10. Failure to Update Information: If circumstances change after submitting your application (like a change in address, marital status, or travel plans), failing to update this information with IRCC can affect your application.


A Temporary Residence Permit (TRP) allows individuals who are inadmissible to Canada for various reasons, such as health or criminality, to enter or stay in Canada temporarily if they have a justifiable reason to be in the country. TRPs are issued at the discretion of Canadian immigration authorities and are not the same as Temporary Resident Visas (TRVs).

Individuals who are otherwise inadmissible to Canada due to criminal, security, medical, or financial reasons but have a significant reason to travel to Canada may need a TRP to enter the country temporarily.

You can apply for a TRP at a Canadian visa office abroad, at a Port of Entry (if eligible), or from within Canada if you are already in the country legally. The application process involves submitting a completed application form, paying the processing fee, and providing documents that support your reason for needing to enter or remain in Canada.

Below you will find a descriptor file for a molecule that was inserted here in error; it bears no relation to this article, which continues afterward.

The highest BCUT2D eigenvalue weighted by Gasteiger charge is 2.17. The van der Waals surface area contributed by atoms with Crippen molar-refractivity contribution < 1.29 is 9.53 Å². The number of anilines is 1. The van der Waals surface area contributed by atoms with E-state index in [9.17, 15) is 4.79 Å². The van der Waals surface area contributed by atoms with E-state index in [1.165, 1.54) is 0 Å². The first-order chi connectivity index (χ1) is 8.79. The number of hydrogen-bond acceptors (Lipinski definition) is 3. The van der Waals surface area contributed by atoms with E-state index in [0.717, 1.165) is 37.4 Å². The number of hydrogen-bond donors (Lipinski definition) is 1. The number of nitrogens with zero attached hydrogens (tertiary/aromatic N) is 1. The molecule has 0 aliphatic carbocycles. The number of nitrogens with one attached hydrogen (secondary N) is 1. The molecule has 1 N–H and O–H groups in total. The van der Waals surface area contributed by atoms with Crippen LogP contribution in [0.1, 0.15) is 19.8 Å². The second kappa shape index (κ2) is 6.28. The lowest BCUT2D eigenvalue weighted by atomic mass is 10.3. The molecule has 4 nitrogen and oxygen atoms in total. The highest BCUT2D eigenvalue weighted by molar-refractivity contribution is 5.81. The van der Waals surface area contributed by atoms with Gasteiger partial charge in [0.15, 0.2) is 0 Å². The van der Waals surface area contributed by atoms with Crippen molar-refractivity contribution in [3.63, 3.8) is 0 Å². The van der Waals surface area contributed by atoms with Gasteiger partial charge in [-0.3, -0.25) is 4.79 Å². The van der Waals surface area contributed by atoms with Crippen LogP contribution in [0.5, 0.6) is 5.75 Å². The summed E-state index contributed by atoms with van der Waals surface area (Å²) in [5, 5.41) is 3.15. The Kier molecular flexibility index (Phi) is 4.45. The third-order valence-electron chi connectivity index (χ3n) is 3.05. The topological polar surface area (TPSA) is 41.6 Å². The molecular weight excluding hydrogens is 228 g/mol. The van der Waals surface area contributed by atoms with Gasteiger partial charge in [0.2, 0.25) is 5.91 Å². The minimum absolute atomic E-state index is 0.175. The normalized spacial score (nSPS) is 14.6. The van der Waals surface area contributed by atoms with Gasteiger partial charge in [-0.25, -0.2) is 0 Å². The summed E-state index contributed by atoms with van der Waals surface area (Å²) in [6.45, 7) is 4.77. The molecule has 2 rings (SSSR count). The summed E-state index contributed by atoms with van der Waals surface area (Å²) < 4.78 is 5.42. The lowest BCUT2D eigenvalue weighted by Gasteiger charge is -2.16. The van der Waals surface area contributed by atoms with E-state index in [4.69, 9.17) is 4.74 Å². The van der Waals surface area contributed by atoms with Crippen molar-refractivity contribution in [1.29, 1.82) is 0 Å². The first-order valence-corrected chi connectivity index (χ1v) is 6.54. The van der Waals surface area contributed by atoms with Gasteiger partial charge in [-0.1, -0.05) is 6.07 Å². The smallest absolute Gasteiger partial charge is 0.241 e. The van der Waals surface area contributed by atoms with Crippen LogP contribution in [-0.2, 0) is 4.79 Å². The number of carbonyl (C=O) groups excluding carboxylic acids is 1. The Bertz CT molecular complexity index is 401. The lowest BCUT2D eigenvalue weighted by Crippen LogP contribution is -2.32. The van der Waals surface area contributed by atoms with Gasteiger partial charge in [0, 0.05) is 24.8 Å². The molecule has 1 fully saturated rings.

Processing times for TRPs can vary widely depending on the location of the application, the complexity of the case, and the current workload of the Canadian immigration authorities. It’s important to check the most current processing times on the IRCC website.

Holding a TRP does not directly lead to permanent residency in Canada. However, being in Canada on a TRP may allow you to gain experience or connections that could benefit a future application for permanent residency through other immigration programs. For the most accurate and personalized information, it’s important to consult the official IRCC website or seek professional advice, as immigration policies and procedures can change.